Growing Happiness

[Originaly published at The Daily]

Rapid economic growth in the world’s less developed countries is the best thing that could happen to human life on earth. Nothing would do more to help people the world over live healthier, longer and happier lives. But you wouldn’t know that if you read the World Happiness Report, a new study overseen by superstar economist Jeffrey Sachs of Columbia University (along with two other economists) and aimed at using happiness research to shape the United Nation’s future “Sustainable Development Goals.”

For about a decade now, the attempt to quantify happiness and its various causes has been the height of fashion in psychology and economics. Yet survey research on happiness has failed to gain traction as a trusted tool of policy evaluation. Easy to see why: its basic findings are misreported or distorted to support preconceived political agendas. The World Happiness Report is the latest entry in this disreputable tradition.

The founding factoid of happiness economics is something called “the Easterlin Paradox.”

In the early 1970s, Richard Easterlin, an economist at the University of Southern California, inspected the modest survey data available at the time and observed that, within any given country, people with higher incomes tended to say they were more satisfied with life than those with lower incomes. However–and this is the source of the alleged paradox–a country’s total average life satisfaction did not seem to rise with rising national income. Why not? A cottage industry sprang up attempting to explain this. And it produced many fascinating explanations. The problem is, there never was an Easterlin Paradox.

In a series of game-changing papers, Betsey Stevenson and Justin Wolfers of the University of Pennsylvania analyzed bigger, better data-sets with the most sophisticated available statistical techniques and found “a clear positive link between average levels of subjective well-being and GDP per capita across countries” and “economic growth associated with rising happiness.” Indeed, according to Stevenson and Wolfers, a 20 percent increase in income has the same impact on subjective well-being regardless of the initial level of income: rising from $500 to $600 of income per year yields the same impact on well-being as rising from $50,000 to $60,000.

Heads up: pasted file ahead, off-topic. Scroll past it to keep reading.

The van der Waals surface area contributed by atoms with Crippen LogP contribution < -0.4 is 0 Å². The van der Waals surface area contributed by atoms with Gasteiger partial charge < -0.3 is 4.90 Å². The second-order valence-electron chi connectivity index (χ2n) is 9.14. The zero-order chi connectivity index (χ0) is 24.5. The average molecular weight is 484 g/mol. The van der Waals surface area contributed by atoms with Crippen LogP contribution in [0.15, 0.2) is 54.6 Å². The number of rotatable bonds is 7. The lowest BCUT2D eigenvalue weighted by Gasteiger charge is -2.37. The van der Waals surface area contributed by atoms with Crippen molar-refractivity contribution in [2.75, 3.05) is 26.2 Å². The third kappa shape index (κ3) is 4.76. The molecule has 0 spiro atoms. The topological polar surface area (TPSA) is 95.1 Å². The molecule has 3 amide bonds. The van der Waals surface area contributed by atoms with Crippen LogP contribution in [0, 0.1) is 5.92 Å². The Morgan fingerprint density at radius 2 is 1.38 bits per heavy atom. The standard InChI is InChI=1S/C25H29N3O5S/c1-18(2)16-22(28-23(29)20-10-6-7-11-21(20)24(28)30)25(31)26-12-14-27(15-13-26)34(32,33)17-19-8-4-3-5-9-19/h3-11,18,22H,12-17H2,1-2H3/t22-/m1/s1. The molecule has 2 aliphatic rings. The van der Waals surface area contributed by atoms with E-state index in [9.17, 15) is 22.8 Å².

The World Happiness report addresses Stevenson and Wolfers’ work, but only in a perfunctory way. Drawing on the Easterlin Pararadox paradigm, the report repeatedly suggests that once past extreme poverty, income growth is of secondary import to happiness. “While basic living standards are essential for happiness, after the baseline has been met happiness varies more with quality of human relationships than income,” its authors write Yet even if you accept the Easterlin Paradox as true, even if you make an article of faith the notion that income does nothing to boost happiness past $15,000 to $20,000 (a common paradox-paradigm estimate), we’ve got a long way to go before even half the world’s people meet that threshold – something else the Report fails to note.

Indeed, most people on Earth live in brutal poverty. Slightly less than half (48 percent) our globe’s 7 billion people live on less than $2 a day. That’s about 3.3 billion – more than 10 times the population of the United States – who daily scrape by on just two bucks. Sadly, not everyone lives so well. According to the World Bank, in 2008 about 1.2 billion, or 22 percent of the people on Earth, lived on less than $1.25 a day.

And believe it or not, that’s progress. In 1990, about 43 percent of our planetary brethren, slightly fewer than 2 billion, survived on just a dollar and a quarter per diem. What happened? Rapid growth in East Asia, especially China, in the intervening years lifted over 600 million people out of the ranks extreme poverty – the biggest happiness boom, in other words, in recent memory. One might think information like this would get more attention in a report allegedly concerned with the happiness of the whole world. This selective blindness to the prevalence of dire poverty, and therefore to the profound ongoing importance of economic growth to world happiness suggests thatSachs et al. are less concerned with sound socioeconomic analysis than with writing a brief for what is called “sustainable development,” an eco-centric philosophy of growth at odds with, for example, the skyrocketing prosperity we’ve seen in Asia over the past decades. Indeed, sustainable development, as it is it usually understood, generally requires a slowdown in global economic growth, especially in rapidly developing poorer countries, which are the world’s heaviest per capita polluters.

In light of Stevenson and Wolfers’ research, it seems increasingly that rising oceans may be the price of rising happiness. Who wants to tell the 3-plus billion people living on less than two dollars a day it’s not worth the risk? Any volunteers?

Will Wilkinson is writes about American politics for The Economist..